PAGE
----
God intervenes in this situation, not unlike his intervention at the Exodus (to which this return is compared in Isaiah 51:9–11). In a part of the world that had seen, over the preceding century, a succession of increasingly powerful emperors (Assyrian, Babylonian, and Persian), the prophet assert the incomparability of the rule of Israel’s God. Isaiah 40’s particular assertions of divine power are reminiscent of Job -- particularly the references to the foundations (Job 38:4) and circle (Job 22:14) of the earth, and the stretching out of the heavens (Job 9:8). Certain shared Hebrew vocabulary could even suggest a literary relationship between Isaiah and Job. But unlike in Job, where the assertions of God’s superiority serve to crush the challenge to divine justice, here they uplift and heal: The Lord is the creator and kingmaker, but he shares his inexhaustible power with anyone who waits on him. Isaiah 40 bends the theme of God’s transcendence back toward immanence -- they allow the hearer to understand the significance of God’s incomparable power for them. The Lord “does not faint or grow weary,” and “he gives power to the faint, and strengthens the powerless.”

One might perceive in the comforts of the final verses a special message for those for whom the long journey home would be hardest: the elderly. They were the only Judeans who would remember Judah by the end of the exile. The writer contrasts between those who rely on the Lord -- who will “run and not be weary … walk and not faint” -- with boys and men in their youthful prime, who will “faint” and “fall exhausted.” This message would not have been of much help to young men, but it was perhaps not aimed primarily at them. Ezra 3:12-13 recounts that when the foundations of the Second Temple were laid, “many old people, who had seen the first temple on its foundations, wept with a loud voice when they saw this temple, though many shouted aloud for joy, so that the people could not distinguish the sound of the joyful shout from the sound of the people's weeping.” The memories of the elderly were not merely nostalgia; they would have been useful to the returnees. Life in Mesopotamia would have been different, and so remembering how and where things had been done in Judah would have been a significant contribution. The cadence of the passages sequences of imperfect verbs -- they shall renew, they shall rise, they shall run, they shall walk -- seems meant to carry them along.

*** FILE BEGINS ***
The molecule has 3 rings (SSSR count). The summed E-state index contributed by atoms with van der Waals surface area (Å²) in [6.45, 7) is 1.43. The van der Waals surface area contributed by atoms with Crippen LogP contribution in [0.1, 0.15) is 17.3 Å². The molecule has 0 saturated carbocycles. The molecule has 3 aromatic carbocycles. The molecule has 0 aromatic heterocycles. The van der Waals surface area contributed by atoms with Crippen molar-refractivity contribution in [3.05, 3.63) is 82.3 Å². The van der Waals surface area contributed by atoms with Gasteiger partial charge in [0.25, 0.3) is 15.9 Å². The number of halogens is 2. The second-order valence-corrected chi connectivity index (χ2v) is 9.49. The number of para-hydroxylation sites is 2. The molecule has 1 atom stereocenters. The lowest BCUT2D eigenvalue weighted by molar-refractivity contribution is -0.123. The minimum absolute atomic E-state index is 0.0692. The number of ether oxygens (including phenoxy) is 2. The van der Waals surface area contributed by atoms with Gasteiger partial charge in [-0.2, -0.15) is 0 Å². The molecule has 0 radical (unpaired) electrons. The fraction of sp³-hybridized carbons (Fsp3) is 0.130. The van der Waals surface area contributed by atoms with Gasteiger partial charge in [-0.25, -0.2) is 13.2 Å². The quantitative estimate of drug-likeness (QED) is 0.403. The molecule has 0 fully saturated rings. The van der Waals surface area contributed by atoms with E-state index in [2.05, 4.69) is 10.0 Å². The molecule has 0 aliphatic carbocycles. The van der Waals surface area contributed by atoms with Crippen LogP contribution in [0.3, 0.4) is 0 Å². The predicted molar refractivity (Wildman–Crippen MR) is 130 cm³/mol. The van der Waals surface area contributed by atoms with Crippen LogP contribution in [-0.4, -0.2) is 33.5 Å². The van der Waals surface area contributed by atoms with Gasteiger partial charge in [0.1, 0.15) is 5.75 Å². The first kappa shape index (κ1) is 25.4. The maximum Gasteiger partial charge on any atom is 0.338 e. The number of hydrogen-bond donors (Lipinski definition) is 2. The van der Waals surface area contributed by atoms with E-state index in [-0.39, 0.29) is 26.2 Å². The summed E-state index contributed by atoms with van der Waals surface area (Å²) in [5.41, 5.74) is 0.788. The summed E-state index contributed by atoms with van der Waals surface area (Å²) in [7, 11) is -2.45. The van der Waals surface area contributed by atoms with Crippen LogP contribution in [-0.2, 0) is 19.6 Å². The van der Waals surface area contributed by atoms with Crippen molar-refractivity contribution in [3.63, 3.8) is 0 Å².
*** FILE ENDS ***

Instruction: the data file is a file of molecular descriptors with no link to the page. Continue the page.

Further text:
The closing metaphor, “they shall rise up with wings like eagles” is the poetic pinnacle of the passage, and evokes the Exodus again (see Exodus 19:4: “You have seen what I did to the Egyptians, and how I bore you on eagles’ wings and brought you to myself”; also Deuteronomy 32:11). The biblical witness is that from age to age, God hears the cries of his people and empowers them -- in exhaustion, in oppression, and in other moments of greatest need. In some ways, this Isaianic poetry goes beyond the Exodus accounts, in that God not only protects the people with his wings, he bestows on them wings of their own. Since wings are frequently described as a supernatural attribute (Psalm 17:8; Isaiah 6:2; 31:5; Jeremiah 48:40; Ezekiel 1:6ff., Malachi 4:2, etc.), they indicate an unusual gift of divine power. This exceptional poem appropriately marks one of the most significant events in the history of God and His people.


Notes:

1 A Neo-Babylonian ration list records fairly large quantities of oil given to the king of Judah and some of his subordinates: http://www.livius.org/ne-nn/nebuchadnezzar/anet308.html